In Business News: the IMF has advised the Czech government against making further budget cuts in view of the country’s worse-than-expected economic development; Finance Minister Miroslav Kalousek has questioned the financial wisdom of expanding the Temelín nuclear power plant; Czech arms producer Česká zbrojovka has won a multi-million crown tender to supply 50,000 pistols to the Egyptian interior ministry and the Czech liqueur maker Rudolf Jelínek posted its first loss since 1998.
The Ombudsman has said he will look into complaints regarding how banks and insurance companies are treating older clients. Apparently some financial institutions are refusing to issue older people credit cards and asking them to pay higher health insurance on trips abroad purely on the grounds of age. The Ombudsman’s Office is planning a survey of 45 banks and 52 insurance companies to get an overview of the situation. The results should be known in August.
A public tender for the renovation of the National Museum’s historic main building on Wenceslas Square was launched on Monday. The tender was approved in April by the government and subsequently by the finance and culture ministries. Proposals received will be revealed at the end of August. The main building of the National Museum will retain its historic facade which was designed by architect Josef Schulz, but visitors in the future will be able to enjoy a modern exhibition venue following 21st century trends, representatives have made clear. One of the most prominent elements in the renovation plans is the creation of a tunnel connecting the National Museum’s main building with a sister-site which used to serve as the Parliamentary building in the former Czechoslovakia.
The police have charged 25 people with tax fraud relating to imported goods from Asia. Among those charged are five customs officers and several Vietnamese nationals. The damages could reach millions of crowns. Individual members of the group have also been charged with organized crime and taking or soliciting bribes.
Czech annual inflation remains unchanged at 1.7 percent, which is in line with market expectations and slightly below the forecast of the Czech National Bank (1.8 percent). Consumer prices rose by 0.1 on the month in April, driven by the higher prices of clothing, footwear, alcohol and tobacco products. On the other hand, the price of foodstuffs, primarily pastry and dairy products, decreased slightly. Separate data released by the Czech Labour Ministry on Friday showed the April jobless rate at 7.7 percent down from 8.0 percent.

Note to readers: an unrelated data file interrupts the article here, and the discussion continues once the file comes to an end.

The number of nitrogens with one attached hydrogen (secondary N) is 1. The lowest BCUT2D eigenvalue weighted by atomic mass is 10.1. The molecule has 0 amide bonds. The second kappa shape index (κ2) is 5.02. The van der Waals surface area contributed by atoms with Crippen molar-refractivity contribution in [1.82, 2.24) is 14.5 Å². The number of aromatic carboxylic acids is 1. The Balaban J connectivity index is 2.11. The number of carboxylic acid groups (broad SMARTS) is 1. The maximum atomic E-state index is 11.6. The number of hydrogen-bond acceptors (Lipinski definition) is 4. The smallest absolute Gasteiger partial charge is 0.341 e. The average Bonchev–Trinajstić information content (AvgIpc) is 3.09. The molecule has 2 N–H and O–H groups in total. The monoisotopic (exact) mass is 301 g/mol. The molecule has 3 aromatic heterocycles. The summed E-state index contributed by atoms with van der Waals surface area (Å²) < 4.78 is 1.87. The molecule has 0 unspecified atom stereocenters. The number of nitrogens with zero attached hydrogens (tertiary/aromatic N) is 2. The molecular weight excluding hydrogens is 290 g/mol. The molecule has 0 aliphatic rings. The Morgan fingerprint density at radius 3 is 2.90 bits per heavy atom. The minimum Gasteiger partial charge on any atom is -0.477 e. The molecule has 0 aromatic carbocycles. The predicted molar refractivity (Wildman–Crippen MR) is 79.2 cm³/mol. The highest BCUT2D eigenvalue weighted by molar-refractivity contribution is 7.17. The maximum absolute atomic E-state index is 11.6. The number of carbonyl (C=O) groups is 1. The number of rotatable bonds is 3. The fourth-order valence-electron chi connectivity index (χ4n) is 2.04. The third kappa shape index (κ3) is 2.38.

In this week’s Business News: The grey economy in the Czech Republic is estimated to be 16% of the GDP; Average fuel prices have gone done for the fifth week in a row; The Czech energy company Enrgo-Pro has been fined by the Bulgarian anti-monopoly agency; Unemployment sees a small decline to 7.7% in April, due to more seasonal positions; A group of international solar energy investors have filed an arbitration suit against the Czech Republic; Czech and Poles want to oppose planned EU legislation curbing cigarette sales.
An association of foreign and Czech solar energy investors, International PhotoVoltaic Investors Club, has filed an arbitration suit against the Czech Republic, asking for compensation for the financial losses resulting from the introduction of a 26-percent tax on solar power stations’ profits. The Czech government offered numerous incentives in the past to foreign investors in solar energy, promising extensive tax breaks. The retroactive profit tax was introduced in 2011 and applies to power plants that began operations in 2010 and 2009. This year, solar power stations received 44.4 billion crowns in government support, which is 66% of all the public finances for renewable energy.
The Czech Republic has been heavily criticised in recent years for allowing corruption to flourish – particularly for refusing to abolish anonymous stock certificates known as bearer shares. Anti-corruption campaigners say these unregistered paper shares are of great value to corrupt businessmen, dirty politicians and crooked officials, especially in doling out lucrative public tenders. Now however, their days are numbered.
The police’s anti-corruption unit have proposed that 12 people be charged in connection with suspicious contracts won by the company Promopro during the Czech presidency of the European Union in 2009. Detectives say the firm overcharged the Office of the Government by almost CZK 400 million for audiovisual services. Among those accused are three former state officials, including the then deputy to Alexandr Vondra, who was deputy prime minister for European affairs when the alleged offences took place. The three face charges of abuse of office and breach of trust, while police say the other accused are guilty of money laundering and fraud.
Czech Ambassador to Ethiopia Pavel Mikeš: ‘If you wait long enough, an egg will walk on two legs’
New debate erupts over use of -ová suffix in Czech female surnames
The Czechoslovak occultist plot to kill Hitler by magic
Archaeologists find unique grave of Roman era warlord in Uherský Brod
Czech companies struggling with labour shortage